Instruct client to grip the handles and maintain tension on the strap while keeping elbows close to the body throughout the exercise. During movement, the individual should hinge slightly forward at the hips, keep spine long and push the buttocks back during the weight shift to unload the knees. Cue them to drive through the mid-foot on the bent leg side to transition to the other side.
Standing Plank for Core Stability (SFA, M-L)
The standing plank is an ideal core exercise for clients who have difficulty getting down on and up from the floor. The individual faces away from the anchor point with feet hip-width apart and arms extended while adopting an outward lean sufficient enough to incite overload on the core complex. Shoulders ought to be pulled down and away from the ears and the belly should be pulled upward to keep the lower spine neutral as the plank is held. Instruct the client to breathe normally.
“You can manipulate that standing plank a number of ways,” notes Hetrick. “You can do marches, a shallow chest press or lift one leg at a time.” Those with wrist issues can be instructed to slip their forearms through the cradles before performing the exercise so there is no need to grip.
Standing Roll Out for Shoulder Mobility and Core Stability (SFA, M)
TRX Senior Master Instructor Leigh Crews explains to do the Standing Roll Out, instruct client to stand facing away from the anchor with feet hip-width apart and slide forearms through the foot cradles, palms facing inward. This allows the individual to do the roll out without stressing the wrists. The starting position is on the balls of the feet with a slight away-from-the-anchor lean.
Cue client to brace through the core, keep shoulders down and away from the ears, and press heels back (without overstretching gastrocnemius) throughout the activity. The participant will raise arms upward to about eyebrow level, which will incite a full-body lean and intense core engagement. The exercise can be regressed by adopting a wide or offset stance.
TRX provides a basic Suspension Training course as well as a Group Training and Functional Training Course. These eight-hour courses, taught by TRX Master Trainers, are offered in major cities in the U.S., Canada and the United Kingdom.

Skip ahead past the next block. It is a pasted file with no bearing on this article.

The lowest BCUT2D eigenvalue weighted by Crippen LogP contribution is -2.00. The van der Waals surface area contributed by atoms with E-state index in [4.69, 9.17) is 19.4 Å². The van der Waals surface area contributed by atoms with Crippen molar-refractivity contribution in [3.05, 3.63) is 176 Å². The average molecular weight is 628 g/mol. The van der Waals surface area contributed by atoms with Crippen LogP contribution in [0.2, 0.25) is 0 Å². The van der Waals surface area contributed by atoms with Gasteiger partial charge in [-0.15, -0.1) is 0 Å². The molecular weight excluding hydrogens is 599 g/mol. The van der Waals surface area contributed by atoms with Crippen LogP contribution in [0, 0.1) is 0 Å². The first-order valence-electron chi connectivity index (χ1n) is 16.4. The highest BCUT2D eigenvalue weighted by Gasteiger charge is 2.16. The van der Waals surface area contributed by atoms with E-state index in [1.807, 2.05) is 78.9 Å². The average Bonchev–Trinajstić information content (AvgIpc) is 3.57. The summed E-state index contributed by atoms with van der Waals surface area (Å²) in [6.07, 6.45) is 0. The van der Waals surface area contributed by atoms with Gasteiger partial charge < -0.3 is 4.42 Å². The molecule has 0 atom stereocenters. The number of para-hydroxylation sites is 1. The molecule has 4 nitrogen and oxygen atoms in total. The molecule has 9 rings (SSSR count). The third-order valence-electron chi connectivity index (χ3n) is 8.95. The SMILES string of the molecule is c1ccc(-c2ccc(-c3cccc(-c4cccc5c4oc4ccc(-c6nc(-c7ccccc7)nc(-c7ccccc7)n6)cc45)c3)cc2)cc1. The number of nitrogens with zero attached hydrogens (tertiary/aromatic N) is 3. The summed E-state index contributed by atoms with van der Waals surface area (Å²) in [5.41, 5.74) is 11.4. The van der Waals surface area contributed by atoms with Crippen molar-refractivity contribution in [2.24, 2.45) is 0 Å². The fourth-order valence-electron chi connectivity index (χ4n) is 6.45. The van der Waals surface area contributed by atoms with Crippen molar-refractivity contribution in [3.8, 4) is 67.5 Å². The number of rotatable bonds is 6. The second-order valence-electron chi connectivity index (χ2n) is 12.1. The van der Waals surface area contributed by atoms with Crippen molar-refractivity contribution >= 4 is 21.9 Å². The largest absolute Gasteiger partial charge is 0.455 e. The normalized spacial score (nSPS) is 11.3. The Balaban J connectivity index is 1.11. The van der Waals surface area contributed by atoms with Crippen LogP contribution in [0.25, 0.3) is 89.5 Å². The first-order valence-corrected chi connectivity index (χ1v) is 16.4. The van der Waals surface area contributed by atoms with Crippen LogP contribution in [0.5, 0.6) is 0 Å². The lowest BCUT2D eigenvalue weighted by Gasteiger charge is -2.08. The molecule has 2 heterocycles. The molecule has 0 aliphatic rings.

The current listing of workshops can be viewed at www.trxtraining.com/products/courseschedule. Many DVDs are also available and can be purchased and then streamed or downloaded from www.trxtraining.com/shop/workouts-exercises/downloads-dvds.
Brandon Wagner, a TRX Senior Master Trainer in Tucson, Ariz., has a long history working with older adults, first at the world-renowned Canyon Ranch and now at Select Fitness. He considers the TRX a “must use” tool for seniors. “The suspension trainer requires you to use your body the way it was intended to be used.
“With seniors, balance and coordination are two things lost most quickly.” Wagner is chagrined when trainers park older adults on chairs. “This is the last thing this population should be doing.” Just like with canes and walkers, “they get dependent on something inhibiting them.” Wagner urges trainers to teach older clients to use their whole body. He believes if more fitness professionals were educated on how to implement the suspension trainer with this population, many more older adults would keep their independence longer. “Carrying a bag of groceries requires balance, stability and strength. They’ll see greater return and be more independent in the long term.”
“We’re working with a tool that is leading the trend when it comes to functional movement and functional training and is totally accessible,” enthuses Hetrick. “We’re about helping people move better no matter what age.”